Friday, 16 June 2017

Navy says it wants 80 Super Hornets over next five years

by Travis J. Tritten | Jun 15, 2017, 1:11 PM 

The Navy said Thursday it's planning to buy 80 Super Hornet fighters over the next five years despite a fiscal 2018 defense budget request for 14 that caused disappointment among some in Congress.

The needed number of F/A-18E/F jets may even increase beyond 80 depending on a planned strategic review by the Pentagon in advance of next year's budget, acting Navy Secretary Sean Stackley told the Senate Armed Services Committee.

The aircraft, made by Boeing, was seen to be on the wane just a few years ago as the military was developing the F-35 Joint Strike Fighter, but this month the defense company said it was predicting increased demand.

"Stuff happens and the world gets a vote," said Adm. John Richardson, the chief of naval operations. "Right now, the Super Hornet is a very capable strike fighter aircraft. It is doing terrific work for us right now."

The additional aircraft will be needed to fill the gaps as existing Hornets age and need maintenance and upgrades, Richardson said.

"We're working with industry to see if we can modernize it some, make it even more capable, so it can be that thing that mitigates some of these emergent types of world situations," he said.

Sen. Claire McCaskill, D-Mo, said Thursday she was "disheartened" by 2018 defense budget plans for the Navy to buy 14 of the fighters, when she expected 10 more. The jets are built in St. Louis.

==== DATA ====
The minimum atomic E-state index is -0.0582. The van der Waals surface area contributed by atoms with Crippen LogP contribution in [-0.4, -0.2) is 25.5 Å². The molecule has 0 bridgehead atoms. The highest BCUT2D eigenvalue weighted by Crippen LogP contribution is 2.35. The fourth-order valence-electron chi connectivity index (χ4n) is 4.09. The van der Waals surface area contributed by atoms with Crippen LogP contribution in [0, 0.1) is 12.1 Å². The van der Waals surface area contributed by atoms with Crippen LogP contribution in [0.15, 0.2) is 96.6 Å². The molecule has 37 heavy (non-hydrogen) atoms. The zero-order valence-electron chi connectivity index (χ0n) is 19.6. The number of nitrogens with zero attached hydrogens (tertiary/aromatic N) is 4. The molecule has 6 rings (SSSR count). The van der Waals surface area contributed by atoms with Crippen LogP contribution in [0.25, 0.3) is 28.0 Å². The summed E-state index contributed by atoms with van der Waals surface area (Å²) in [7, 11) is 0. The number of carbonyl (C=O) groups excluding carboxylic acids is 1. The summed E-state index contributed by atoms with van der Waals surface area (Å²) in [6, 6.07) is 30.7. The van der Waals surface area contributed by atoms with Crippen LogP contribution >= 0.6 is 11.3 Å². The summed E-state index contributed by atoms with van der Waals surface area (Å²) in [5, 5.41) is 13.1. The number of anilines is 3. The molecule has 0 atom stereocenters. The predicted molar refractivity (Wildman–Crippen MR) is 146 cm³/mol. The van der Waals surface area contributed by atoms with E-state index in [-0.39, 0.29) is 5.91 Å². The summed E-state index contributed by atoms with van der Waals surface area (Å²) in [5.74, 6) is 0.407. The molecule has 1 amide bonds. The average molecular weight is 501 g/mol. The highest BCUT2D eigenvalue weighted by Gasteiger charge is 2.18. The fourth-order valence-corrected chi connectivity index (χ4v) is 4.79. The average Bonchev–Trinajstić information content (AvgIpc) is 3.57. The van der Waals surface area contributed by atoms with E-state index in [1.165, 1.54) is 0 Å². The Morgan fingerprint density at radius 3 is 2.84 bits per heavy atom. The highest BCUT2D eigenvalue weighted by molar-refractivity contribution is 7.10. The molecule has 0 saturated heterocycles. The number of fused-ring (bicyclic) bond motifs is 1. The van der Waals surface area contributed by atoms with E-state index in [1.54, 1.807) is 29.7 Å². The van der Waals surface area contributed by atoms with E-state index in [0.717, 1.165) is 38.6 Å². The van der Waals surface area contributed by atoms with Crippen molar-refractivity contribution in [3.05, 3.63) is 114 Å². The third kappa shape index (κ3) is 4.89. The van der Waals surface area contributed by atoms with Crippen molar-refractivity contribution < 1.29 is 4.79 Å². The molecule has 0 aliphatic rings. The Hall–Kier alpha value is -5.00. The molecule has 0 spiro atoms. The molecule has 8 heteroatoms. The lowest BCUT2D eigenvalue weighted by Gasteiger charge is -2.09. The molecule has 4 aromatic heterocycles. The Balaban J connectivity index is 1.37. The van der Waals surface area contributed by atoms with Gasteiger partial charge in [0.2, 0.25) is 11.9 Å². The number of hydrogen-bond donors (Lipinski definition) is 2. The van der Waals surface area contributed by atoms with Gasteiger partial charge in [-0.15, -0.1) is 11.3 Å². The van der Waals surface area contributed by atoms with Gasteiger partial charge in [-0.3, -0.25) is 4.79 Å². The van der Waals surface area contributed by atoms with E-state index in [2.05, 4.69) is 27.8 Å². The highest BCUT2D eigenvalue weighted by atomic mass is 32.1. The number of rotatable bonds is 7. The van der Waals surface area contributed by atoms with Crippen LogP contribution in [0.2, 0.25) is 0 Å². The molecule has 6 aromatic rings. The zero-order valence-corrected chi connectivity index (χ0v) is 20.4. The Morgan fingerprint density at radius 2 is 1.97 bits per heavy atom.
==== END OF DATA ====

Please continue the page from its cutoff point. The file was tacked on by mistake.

"Since this has been the No. 1 slot in the unfunded priorities list for the third year in a row, I need to understand how that 24 number got to 14 and what those 10 fighter jets, the money for those, what that was used to pay for," McCaskill said.

Stackley blamed funding constraints for the number, but denied the money had been moved elsewhere in the defense budget.

"First requirement is the total number of aircraft we need and we have to figure out how best to buy that with our budget constraints," Stackley said.

Meanwhile, the Navy will be leaning on foreign military sales for the coming year to keep the jet's industrial base afloat.

"When we look at industrial base considerations, we also factor in foreign military sales, so we are working hard on the foreign military sales side," Stackley said.

Related post:

F/A-18E/F & Block III Super Hornet: Details